While the potatoes are cooking, add the oil to a hot pan, then add the chopped carrots and onions.  Sauté over medium-high for about five minutes, until the vegetables begin to soften, then add in the ground meat*.  Cook, stirring often to break up the minced meat.  Drain the fat if necessary.  Add the minced garlic, rosemary, and thyme and cook for 1-2 minutes more until the garlic is fragrant.  Add the Worcestershire sauce and ketchup, stirring well to coat the entire mixture.  Then add the wine, broth, and peas.  Turn the heat down to medium-low and allow the mixture to simmer while mashing the potatoes.

Make the potato topping:

Drain the potatoes and add in the remaining ingredients.  Mash together into one smooth mixture.  Taste and add more salt or pepper, if needed.

Finish Up:

By now, the liquid in your meat mixture should have reduced some.  In a well-oiled dish, layer first the meat mixture, then the potato topping.  Sprinkle with additional parmesan cheese and bake in the oven for 10-15 minutes, until the cheese is golden.

*If replacing half the meat: With mushrooms–add to the carrots and onions for the beginning, allowing the mushrooms to cook down before adding the meat.  With cooked lentils: add after all the meat has browned.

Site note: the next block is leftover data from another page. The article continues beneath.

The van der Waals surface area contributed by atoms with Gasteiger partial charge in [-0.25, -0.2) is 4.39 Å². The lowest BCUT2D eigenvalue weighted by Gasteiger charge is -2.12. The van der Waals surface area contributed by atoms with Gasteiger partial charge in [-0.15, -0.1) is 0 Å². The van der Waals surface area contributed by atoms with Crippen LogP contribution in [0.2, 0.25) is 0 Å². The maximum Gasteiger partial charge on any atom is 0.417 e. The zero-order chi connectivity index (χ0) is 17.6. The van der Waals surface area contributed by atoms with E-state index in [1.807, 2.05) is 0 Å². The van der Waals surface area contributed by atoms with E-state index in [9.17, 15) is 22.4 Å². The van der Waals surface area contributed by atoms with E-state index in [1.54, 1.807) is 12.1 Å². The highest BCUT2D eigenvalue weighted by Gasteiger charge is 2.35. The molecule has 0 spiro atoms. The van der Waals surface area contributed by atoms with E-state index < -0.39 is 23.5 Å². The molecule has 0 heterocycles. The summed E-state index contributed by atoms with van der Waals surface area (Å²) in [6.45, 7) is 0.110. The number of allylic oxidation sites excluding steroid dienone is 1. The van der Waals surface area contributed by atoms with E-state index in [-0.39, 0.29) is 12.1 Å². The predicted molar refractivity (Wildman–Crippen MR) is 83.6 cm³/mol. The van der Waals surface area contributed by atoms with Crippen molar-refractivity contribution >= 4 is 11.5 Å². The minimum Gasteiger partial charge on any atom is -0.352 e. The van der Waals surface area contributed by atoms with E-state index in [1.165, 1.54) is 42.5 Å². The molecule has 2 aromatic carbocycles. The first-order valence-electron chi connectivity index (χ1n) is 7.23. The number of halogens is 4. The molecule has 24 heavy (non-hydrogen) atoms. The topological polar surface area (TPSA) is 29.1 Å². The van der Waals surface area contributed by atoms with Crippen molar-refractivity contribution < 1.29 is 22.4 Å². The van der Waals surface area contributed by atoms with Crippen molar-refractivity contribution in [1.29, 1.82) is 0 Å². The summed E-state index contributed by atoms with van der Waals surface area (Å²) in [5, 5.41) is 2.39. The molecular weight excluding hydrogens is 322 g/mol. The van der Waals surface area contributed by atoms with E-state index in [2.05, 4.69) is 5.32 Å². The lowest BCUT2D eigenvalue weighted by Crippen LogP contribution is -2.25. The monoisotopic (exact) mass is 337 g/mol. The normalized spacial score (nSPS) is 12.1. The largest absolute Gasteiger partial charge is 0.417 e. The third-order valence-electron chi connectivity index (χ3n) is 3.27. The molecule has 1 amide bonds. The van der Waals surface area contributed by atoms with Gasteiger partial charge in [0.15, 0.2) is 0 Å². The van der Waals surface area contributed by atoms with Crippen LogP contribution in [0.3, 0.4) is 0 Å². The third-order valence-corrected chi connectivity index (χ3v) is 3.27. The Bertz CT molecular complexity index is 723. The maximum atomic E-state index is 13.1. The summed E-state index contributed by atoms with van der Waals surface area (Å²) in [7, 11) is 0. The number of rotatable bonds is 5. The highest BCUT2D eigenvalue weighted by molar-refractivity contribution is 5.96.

Shepherd’s Pie

I read somewhere that every unemployed person should have a blog.  I don’t know if intent behind it was to use up the extra time inherent to those of us not in the workplace, or, because, without time taken up in the office, the unemployed are expected to have thrilling adventures instead.

I wish it was the latter, but at the best of times, this blog does serve as distraction.  That really, is what I’m lacking.  Four years in a theater department; working directly on four shows in nine months, and supporting the rest; working on the leadership boards of two organizations; staying on top of classes, homework, and a part-time job…I have, quite literally, forgotten how to not be busy.  Faced with free time that spans more than a few tv shows (in my case, days or weeks of no real goal or occupational responsibilities), I’m at a loss.  I’ve found myself swinging from lethargy to frustration, floating in bouts of enthusiasm and shattering self-doubt.  My sleep schedule is entirely haywire, my muscles are stiff and protesting from sitting (ironically) in front of a computer or the television.    I’m munching needlessly through out the day, and overcaffienating at the strangest hours.  All is entirely lost when my mother (and sole roommate) works for several days in a row, and we, literally, sleep whenever the other is awake.

I need human contact (cuddling does wonders), I need face-to-face interaction, and I need to be busy.  The most detrimental times are when, quite literally, I’m left alone with just my thoughts.  I can’t be in my head for so long.  Being busy (and loving what I was doing) was my strongest tactic to move forward.  Those little voices of self-doubt and self-hate and panic that torture me through the end of high school have finally been mostly quieted after four years of happy, productive college life.  But too long without proper distractions and they start to wake up again.  Those are the worst days.